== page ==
Tourism is harming St. Martin Island's natural environment
St. Martin's Islands, also known as Daruchini Dwip and Narikel Jinjira by the locals has emerged as a popular tourist spot in the last two decades due to the travel to the island being made easier. The peak season for visiting St. Martin's is November to February, and the locals spend the rest of the year preparing for the surge of tourists during these months.
Before embarking on a tour to St. Martin's, there's obviously a lot of pros and cons to weigh. You might be wondering about the cumbersome and extremely risky journey, the exaggerated prices of food and commodities during peak season, or the availability of proper accommodation. One question that we should add to the list is, "What can we do to be respectful towards the natural environment of St. Martin's during our stay?"
Preserving natural resources has always been important, but the need is greater now than ever when it comes to St. Martin's. When I imagined St. Martin's Island before, I envisioned expanses of coral reefs, coconut trees lining the beach, and clear blue water. Unfortunately, I was let down when I set foot on the island and realised the natural environment of St. Martin's has been largely compromised by human intervention.
If you've visited St. Martin's recently, you've definitely noticed this problem. The local authority has taken steps to set up trash bins around the beach within walking distance of one another, but you'll still find plastic bottles and packaging right where the waves hit the shore. The damage is exacerbated by floating shops popping up here and there.
Not only does it put a blemish on the aesthetic aspect, but the waves also carry the plastics into the sea. I'll spare you the textbook explanation of how harmful plastic is to marine wildlife and the soil. While it's difficult to stop the use of plastic altogether, not littering on the beach is the least tourists can do.
Vehicles on the shore
The seashore is home to various living creatures including a number of micro-organisms. As such, vehicles like bicycles, motorcycles, and auto rickshaws are strictly prohibited on the beaches. Yet, this is very lightly regulated. You won't find all-terrain vehicles (ATVs) like on the beaches of Cox's Bazar, but it's easy to rent a bicycle on an hourly basis, which can trample the organisms living in the sand, such as crabs.
This rule is so loosely enforced that most tourists aren't even aware that bicycles shouldn't be ridden on the beach. Many even take bicycles or auto rickshaws to go to Chhera Dwip to avoid the trawler journey. The authorities are more vigilant about auto rickshaws as they produce more sound than bicycles.
Feeding the seagulls
While journeying to St Martin's Island by ship, you might chance upon squabbles of seagulls. Seagulls are naturally inclined to hunting for fish in the sea, as well as scavenging for insects and rodents. Tourists enjoy feeding the seagulls by throwing dry foods like chips and biscuits at them. Unfortunately, such foods have little nutritional value to seagulls, and they end up getting accustomed to being fed by humans within the span of the three or four months that tourists visit St. Martin's every year.
Consequently, when tourism season is over, they are left to fend for themselves but are unable to do so. This leads to them starving, which is a fact most tourists are unaware of. So as beautiful and fast as they are, one might want to refrain from feeding them for their own good.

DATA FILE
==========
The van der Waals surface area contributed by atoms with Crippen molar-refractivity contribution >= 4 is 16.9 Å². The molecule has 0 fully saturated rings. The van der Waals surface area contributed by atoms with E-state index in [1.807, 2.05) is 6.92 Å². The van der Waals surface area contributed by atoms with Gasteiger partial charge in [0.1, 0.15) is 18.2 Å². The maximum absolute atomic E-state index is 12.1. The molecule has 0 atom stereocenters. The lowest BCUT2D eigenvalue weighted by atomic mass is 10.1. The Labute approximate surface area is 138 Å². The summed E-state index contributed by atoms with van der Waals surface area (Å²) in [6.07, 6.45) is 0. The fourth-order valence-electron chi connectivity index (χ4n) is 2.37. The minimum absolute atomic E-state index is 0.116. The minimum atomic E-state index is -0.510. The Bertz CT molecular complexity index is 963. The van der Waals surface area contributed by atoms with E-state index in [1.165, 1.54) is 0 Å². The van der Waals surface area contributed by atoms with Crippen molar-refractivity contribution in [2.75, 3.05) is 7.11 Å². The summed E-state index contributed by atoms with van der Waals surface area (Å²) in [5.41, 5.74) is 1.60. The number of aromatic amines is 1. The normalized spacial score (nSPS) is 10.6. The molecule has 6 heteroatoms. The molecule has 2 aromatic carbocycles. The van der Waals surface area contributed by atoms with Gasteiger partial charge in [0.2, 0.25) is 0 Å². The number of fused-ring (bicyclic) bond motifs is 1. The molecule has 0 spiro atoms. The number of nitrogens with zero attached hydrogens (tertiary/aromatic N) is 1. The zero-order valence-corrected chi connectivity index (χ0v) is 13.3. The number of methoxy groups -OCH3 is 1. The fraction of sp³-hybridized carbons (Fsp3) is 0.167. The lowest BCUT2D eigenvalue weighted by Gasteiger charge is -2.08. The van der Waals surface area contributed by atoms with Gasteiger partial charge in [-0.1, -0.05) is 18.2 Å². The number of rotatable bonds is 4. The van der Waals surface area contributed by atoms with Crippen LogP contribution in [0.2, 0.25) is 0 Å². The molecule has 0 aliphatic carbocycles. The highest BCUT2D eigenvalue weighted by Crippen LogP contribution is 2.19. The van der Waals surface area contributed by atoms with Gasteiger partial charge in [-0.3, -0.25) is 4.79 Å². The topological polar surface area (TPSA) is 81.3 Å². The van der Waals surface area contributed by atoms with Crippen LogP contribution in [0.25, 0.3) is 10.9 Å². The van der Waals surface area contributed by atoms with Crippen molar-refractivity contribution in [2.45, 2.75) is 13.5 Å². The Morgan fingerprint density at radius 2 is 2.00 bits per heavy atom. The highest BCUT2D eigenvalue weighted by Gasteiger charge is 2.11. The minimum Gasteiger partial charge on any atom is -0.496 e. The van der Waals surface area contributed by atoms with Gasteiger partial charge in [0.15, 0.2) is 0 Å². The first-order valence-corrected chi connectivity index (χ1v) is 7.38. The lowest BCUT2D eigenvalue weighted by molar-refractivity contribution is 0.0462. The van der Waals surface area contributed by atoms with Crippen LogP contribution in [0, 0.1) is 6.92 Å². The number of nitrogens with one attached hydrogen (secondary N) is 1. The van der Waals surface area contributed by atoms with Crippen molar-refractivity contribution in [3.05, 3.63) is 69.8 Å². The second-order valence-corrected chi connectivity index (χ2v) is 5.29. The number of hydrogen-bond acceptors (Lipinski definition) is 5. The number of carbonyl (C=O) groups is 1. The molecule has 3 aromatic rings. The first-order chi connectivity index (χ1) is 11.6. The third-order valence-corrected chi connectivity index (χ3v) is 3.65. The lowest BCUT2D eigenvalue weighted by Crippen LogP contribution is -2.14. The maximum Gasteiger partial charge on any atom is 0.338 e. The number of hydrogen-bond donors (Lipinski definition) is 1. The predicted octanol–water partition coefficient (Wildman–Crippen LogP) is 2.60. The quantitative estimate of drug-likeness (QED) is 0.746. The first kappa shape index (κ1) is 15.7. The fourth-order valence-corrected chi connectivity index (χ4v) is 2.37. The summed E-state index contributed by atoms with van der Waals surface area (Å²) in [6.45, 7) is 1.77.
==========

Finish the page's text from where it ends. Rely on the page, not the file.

Considering that tourism contributes greatly to the economy of St. Martin's, we can't really blame locals for trying to profit as much as possible from the tourists. Floating stalls and vendors on the beaches are thereby almost inevitable. Crowding on the beaches is also inevitable since for the four months between November and February, it is the biggest natural attraction anywhere in Bangladesh.
The sounds produced by tourists, vehicles give way to noise pollution, which is harmful for fishes and other marine animals. Sound production is inevitable in places where there's a high concentration of people, but for the sake of the ecosystem, noise pollution should be managed.
As cute and fluffy as the dogs in St. Martin's island are, they pose a threat to both the tourists and the ecosystem.
Tourists, unaware of the impact, often feed the stray dogs, which causes more of them to come down to the beaches. Stray dogs tend to attack mother turtles when they lay eggs on the beaches. As such, it's wiser to not feed them if spotted on the beaches so they do not congregate there. The rise in the number of dogs in the island causes multiple other problems too. The limited amount of resources in the island mean that stray dogs have to fight amongst themselves for food and territory, making them more hostile towards tourists, many of whom are unaware of how to treat stray animals. Different organisations have been working hard to neuter and vaccinate dogs on St. Martin's Island in the recent past but more needs to be done in this regard.
Aside from these, picking up corals and sea-shells is also another seemingly harmless tourist activity that actually has grave consequences. Sea-shells are admittedly gorgeous to look at and for decoration, but they're home to tiny organisms. Picking them up for collection causes these organisms to die, as they're taken out of their natural habitat.
All of this doesn't mean you should check St. Martin's off your destination for a trip. Despite the damage it has suffered recently, the island is still beautiful with plenty to offer. St. Martin's Island has a delicate ecosystem, and tourism is bound to bring some level of imbalance. Preserving such a gorgeous tourist location is on us – the tourists, so we should do what we can to minimise damage to its environment.
Zabin Tazrin Nashita is trying her best to gain the affection of the cats on her campus. Help her win them over at: [email protected]